- Marketing mix – Place: the place in the marketing mix relates to the entire product distribution process (where it can be found, its physical and logistical location and other aspects for it to reach the consumer)
- Marketing mix – Price: price involves all the variables and elements that result in the cost of the product for its consumer. In addition to price, factors such as payment methods and conditions are also considered here;
- Marketing mix – Promotion: promotion is not strictly related to the popularly known concept of promotion, in the sense of “cheapening” the product. Of course, making the price of a good or service more accessible can be a form of promotion. Still, it is not the only one: promotion deals with the entire process of active communication of the product’s attributes and its campaigns, promotional actions and vehicles that will be used to advertise it, and this is where, for example, the work of advertising and digital marketing comes in.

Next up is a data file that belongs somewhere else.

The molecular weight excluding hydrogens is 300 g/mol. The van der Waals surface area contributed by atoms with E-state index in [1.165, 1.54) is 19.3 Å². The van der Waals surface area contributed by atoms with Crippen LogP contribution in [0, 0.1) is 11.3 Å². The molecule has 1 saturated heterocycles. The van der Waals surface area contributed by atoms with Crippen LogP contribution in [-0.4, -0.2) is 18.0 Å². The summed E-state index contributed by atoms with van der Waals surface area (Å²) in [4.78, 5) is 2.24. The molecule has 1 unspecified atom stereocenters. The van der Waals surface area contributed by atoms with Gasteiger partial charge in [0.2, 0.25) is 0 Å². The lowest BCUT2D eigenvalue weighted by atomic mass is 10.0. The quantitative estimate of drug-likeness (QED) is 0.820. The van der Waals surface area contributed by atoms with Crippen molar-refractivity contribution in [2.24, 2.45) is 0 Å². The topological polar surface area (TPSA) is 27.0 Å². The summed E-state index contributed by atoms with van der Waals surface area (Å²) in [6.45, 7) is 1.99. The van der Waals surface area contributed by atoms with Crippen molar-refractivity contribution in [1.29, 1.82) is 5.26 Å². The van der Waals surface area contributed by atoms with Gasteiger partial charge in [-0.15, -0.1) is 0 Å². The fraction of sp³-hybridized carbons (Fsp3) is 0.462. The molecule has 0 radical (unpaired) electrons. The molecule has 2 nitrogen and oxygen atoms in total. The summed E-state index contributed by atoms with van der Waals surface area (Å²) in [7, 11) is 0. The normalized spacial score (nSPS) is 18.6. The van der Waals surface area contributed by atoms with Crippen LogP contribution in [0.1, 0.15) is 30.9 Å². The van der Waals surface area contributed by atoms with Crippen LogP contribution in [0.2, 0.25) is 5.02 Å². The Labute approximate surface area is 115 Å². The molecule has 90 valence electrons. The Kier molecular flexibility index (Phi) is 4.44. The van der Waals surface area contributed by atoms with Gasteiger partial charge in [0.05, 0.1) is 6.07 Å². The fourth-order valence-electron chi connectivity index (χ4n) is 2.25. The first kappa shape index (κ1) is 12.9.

Heineken – 4Ps:
- Using a real case study, we can illustrate an essential marketing mix for Heineken, a beer brand: Heineken’s product is beer, a consumer good that can be found in cans or long-neck bottles; the square (that is, the places where this product is sold) is at POS’s – Points of Sale, such as bars and supermarkets; the price usually varies between R$5.00 and R$10.00 and, finally, the promotion is carried out in on and off media, on the Internet, social networks, on posters, bus stops, street clocks, commercials TV, etc.
But is McCarthy’s marketing mix alone enough?